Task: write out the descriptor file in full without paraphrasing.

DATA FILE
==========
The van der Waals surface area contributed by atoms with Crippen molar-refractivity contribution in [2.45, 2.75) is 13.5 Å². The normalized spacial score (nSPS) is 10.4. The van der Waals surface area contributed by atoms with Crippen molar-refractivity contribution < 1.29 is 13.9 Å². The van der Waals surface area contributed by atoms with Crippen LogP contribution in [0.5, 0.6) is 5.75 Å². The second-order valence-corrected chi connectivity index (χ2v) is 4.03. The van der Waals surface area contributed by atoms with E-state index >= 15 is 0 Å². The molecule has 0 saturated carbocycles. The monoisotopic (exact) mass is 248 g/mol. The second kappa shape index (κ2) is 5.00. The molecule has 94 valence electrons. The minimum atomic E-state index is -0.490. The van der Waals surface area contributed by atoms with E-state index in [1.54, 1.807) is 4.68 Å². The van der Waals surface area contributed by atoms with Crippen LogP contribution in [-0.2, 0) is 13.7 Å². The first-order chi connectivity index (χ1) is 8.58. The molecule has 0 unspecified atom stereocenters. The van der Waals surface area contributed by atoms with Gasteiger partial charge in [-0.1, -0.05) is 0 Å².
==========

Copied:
The van der Waals surface area contributed by atoms with Crippen molar-refractivity contribution in [2.45, 2.75) is 13.5 Å². The normalized spacial score (nSPS) is 10.4. The van der Waals surface area contributed by atoms with Crippen molar-refractivity contribution < 1.29 is 13.9 Å². The van der Waals surface area contributed by atoms with Crippen LogP contribution in [0.5, 0.6) is 5.75 Å². The second-order valence-corrected chi connectivity index (χ2v) is 4.03. The van der Waals surface area contributed by atoms with E-state index >= 15 is 0 Å². The molecule has 0 saturated carbocycles. The monoisotopic (exact) mass is 248 g/mol. The second kappa shape index (κ2) is 5.00. The molecule has 94 valence electrons. The minimum atomic E-state index is -0.490. The van der Waals surface area contributed by atoms with E-state index in [1.54, 1.807) is 4.68 Å². The van der Waals surface area contributed by atoms with Crippen LogP contribution in [-0.2, 0) is 13.7 Å². The first-order chi connectivity index (χ1) is 8.58. The molecule has 0 unspecified atom stereocenters. The van der Waals surface area contributed by atoms with Gasteiger partial charge in [-0.1, -0.05) is 0 Å².